In 2020, one of two reactors which had been safely operating for decades at the Indian Point nuclear power plant in Buchanan, NY (IP2) was prematurely shuttered. As a result, New York State lost nearly a fifth of its total nuclear capacity and 10% of all carbon-free generation statewide—more electricity than is produced annually by every solar panel and wind turbine in the state. Worse, those figures will double if Indian Point’s remaining reactor (IP3) shuts down in 2021. Most severely impacted will be downstate residents, who already suffer from air pollution and will be tied to a regional electric grid powered almost exclusively by fossil fuels starting in April.

Despite this major setback to New York’s climate and justice goals, many well-intentioned activists are celebrating in the belief that electricity from Indian Point is being rapidly replaced by renewables and energy efficiency. Contributing to this misconception is a brief posted by Physicians, Scientists, and Engineers (PSE) last year. Titled Evaluating the potential for renewables, storage, and energy efficiency to offset retiring nuclear power generation in New York, PSE’s brief has been referenced in opinion pieces and anti-nuclear mailings as evidence that the state does not need nuclear power and is well on its way to a 100% renewable grid. This is not so.

“We respect other work by PSE to bring attention to the significant climate and health impacts of continued fossil fuel consumption. However, we are compelled to respond to aspects of its brief on Indian Point that paint a misleading picture of energy in New York,” said Isuru Seneviratne. Joined by Dr. James Hansen of Columbia’s Earth Institute, Seneviratne and others have prepared a critique of PSE’s seven-page document and its conclusions. Their critique discusses errors and oversights of the brief, recognizing the challenges associated with designing systems capable of meeting energy needs in the real world. Such an understanding is particularly important as New York seeks to implement the state’s Climate Leadership and Community Protection Act (CLCPA), which calls for a rapid transition to carbon-free electricity and as the nation renews its commitment to tackling climate change.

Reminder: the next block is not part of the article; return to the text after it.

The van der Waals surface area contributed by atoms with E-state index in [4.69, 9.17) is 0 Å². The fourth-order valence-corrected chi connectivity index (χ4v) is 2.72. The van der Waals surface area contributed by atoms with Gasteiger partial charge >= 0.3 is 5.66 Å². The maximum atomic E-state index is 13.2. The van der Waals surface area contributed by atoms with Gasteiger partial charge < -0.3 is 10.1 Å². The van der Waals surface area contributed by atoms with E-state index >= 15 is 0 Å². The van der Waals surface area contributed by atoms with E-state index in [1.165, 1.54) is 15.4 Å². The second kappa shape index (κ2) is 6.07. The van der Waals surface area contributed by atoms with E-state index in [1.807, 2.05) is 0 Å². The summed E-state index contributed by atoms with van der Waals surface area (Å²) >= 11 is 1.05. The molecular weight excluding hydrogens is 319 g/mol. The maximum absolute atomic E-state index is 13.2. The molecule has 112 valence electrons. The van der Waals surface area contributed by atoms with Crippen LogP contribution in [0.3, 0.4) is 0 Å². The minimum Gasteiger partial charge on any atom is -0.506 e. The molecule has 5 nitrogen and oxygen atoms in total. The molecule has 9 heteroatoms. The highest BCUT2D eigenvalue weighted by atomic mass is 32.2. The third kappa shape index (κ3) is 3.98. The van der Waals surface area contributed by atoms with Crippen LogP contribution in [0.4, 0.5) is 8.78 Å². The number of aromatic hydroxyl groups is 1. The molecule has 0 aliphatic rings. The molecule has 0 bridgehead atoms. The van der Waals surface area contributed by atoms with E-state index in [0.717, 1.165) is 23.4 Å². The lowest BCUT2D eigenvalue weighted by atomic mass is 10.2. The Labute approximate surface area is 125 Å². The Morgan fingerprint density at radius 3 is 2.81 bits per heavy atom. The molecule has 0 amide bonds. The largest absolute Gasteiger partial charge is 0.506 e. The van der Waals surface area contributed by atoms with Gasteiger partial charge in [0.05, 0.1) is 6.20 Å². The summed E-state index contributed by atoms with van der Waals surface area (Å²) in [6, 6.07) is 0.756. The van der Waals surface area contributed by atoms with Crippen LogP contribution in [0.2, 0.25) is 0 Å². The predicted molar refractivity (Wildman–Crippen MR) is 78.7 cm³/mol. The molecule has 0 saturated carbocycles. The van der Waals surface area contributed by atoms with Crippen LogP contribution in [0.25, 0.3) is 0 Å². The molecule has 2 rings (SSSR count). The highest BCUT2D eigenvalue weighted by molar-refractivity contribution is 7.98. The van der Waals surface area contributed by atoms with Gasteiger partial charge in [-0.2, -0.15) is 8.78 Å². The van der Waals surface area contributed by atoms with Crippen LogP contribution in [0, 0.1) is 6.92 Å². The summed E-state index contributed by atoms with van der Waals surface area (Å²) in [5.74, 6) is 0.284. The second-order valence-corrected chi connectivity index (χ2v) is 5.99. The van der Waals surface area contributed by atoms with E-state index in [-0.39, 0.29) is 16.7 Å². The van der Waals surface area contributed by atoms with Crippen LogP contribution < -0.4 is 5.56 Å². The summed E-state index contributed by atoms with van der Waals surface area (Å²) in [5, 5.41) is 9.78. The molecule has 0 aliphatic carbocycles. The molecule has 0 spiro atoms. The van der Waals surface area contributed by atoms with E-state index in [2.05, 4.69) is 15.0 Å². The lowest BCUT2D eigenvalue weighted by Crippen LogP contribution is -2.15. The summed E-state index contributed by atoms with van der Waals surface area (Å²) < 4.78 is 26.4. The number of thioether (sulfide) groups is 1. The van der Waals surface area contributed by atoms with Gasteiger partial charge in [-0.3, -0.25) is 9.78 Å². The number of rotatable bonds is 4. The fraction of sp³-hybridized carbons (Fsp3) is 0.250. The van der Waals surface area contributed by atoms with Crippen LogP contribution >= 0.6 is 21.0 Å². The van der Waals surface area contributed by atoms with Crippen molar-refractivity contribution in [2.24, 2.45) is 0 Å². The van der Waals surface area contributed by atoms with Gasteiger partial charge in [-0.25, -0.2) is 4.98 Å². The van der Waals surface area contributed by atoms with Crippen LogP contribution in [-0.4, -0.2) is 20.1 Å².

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Summary:

Understanding the Impact

In 2019, nuclear power comprised a third of total electricity generation in New York and was responsible for over half of carbon-free electricity statewide. Located in the lower Hudson Valley, the two nuclear reactors at Indian Point produced a quarter of the downstate region’s electricity and nearly all of its carbon-free electricity.

2019 Generation Mix
New York statewide solar and wind generation compared with carbon-free output from Indian Point units 2 and 3

Wind and solar (utility-scale and “behind the meter”) in New York were responsible for about 6,600 gigawatt-hours (GWh) of electricity in 2019. However, Indian Point generated 16,695 GWh. This means that from a climate standpoint, shutting down just half of Indian Point wiped out more carbon-free electricity than is annually produced by every wind turbine and solar panel in the state.

Moreover, with a capacity factor of 91%, Indian Point generates reliable baseload electricity. This means that shutting down IP2 created a very large, immediate, and continuous gap in real energy generation which had to be filled. Following closure of IP2, that gap has been filled with fossil fuels, primarily methane—also known as “natural” gas.